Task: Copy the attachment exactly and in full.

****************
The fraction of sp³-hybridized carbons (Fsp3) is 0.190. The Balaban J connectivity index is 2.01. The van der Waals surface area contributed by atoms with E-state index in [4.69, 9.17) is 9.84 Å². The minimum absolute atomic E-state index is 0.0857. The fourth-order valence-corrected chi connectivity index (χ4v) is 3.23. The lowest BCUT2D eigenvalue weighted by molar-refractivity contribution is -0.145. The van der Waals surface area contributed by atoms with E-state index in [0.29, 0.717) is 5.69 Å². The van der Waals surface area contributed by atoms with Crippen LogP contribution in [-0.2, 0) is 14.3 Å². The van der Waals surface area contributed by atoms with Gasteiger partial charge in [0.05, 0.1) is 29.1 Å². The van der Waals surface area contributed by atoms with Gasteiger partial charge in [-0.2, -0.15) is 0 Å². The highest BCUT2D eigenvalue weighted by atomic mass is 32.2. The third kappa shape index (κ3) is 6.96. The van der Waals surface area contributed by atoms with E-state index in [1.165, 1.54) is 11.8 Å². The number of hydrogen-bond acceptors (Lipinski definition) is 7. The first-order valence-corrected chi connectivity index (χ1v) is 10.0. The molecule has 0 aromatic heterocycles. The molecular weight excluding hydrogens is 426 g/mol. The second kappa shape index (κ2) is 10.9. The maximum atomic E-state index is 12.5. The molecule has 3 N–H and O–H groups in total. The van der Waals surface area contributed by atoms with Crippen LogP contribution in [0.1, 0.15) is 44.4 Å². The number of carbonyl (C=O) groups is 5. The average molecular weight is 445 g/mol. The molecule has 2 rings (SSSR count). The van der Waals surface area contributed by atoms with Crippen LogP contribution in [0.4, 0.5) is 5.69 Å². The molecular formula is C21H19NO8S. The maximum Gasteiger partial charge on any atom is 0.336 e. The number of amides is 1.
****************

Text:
The fraction of sp³-hybridized carbons (Fsp3) is 0.190. The Balaban J connectivity index is 2.01. The van der Waals surface area contributed by atoms with E-state index in [4.69, 9.17) is 9.84 Å². The minimum absolute atomic E-state index is 0.0857. The fourth-order valence-corrected chi connectivity index (χ4v) is 3.23. The lowest BCUT2D eigenvalue weighted by molar-refractivity contribution is -0.145. The van der Waals surface area contributed by atoms with E-state index in [0.29, 0.717) is 5.69 Å². The van der Waals surface area contributed by atoms with Crippen LogP contribution in [-0.2, 0) is 14.3 Å². The van der Waals surface area contributed by atoms with Gasteiger partial charge in [0.05, 0.1) is 29.1 Å². The van der Waals surface area contributed by atoms with Gasteiger partial charge in [-0.2, -0.15) is 0 Å². The highest BCUT2D eigenvalue weighted by atomic mass is 32.2. The third kappa shape index (κ3) is 6.96. The van der Waals surface area contributed by atoms with E-state index in [1.165, 1.54) is 11.8 Å². The number of hydrogen-bond acceptors (Lipinski definition) is 7. The first-order valence-corrected chi connectivity index (χ1v) is 10.0. The molecule has 0 aromatic heterocycles. The molecular weight excluding hydrogens is 426 g/mol. The second kappa shape index (κ2) is 10.9. The maximum atomic E-state index is 12.5. The molecule has 3 N–H and O–H groups in total. The van der Waals surface area contributed by atoms with Crippen LogP contribution in [0.1, 0.15) is 44.4 Å². The number of carbonyl (C=O) groups is 5. The average molecular weight is 445 g/mol. The molecule has 2 rings (SSSR count). The van der Waals surface area contributed by atoms with Crippen LogP contribution in [0.4, 0.5) is 5.69 Å². The molecular formula is C21H19NO8S. The maximum Gasteiger partial charge on any atom is 0.336 e. The number of amides is 1.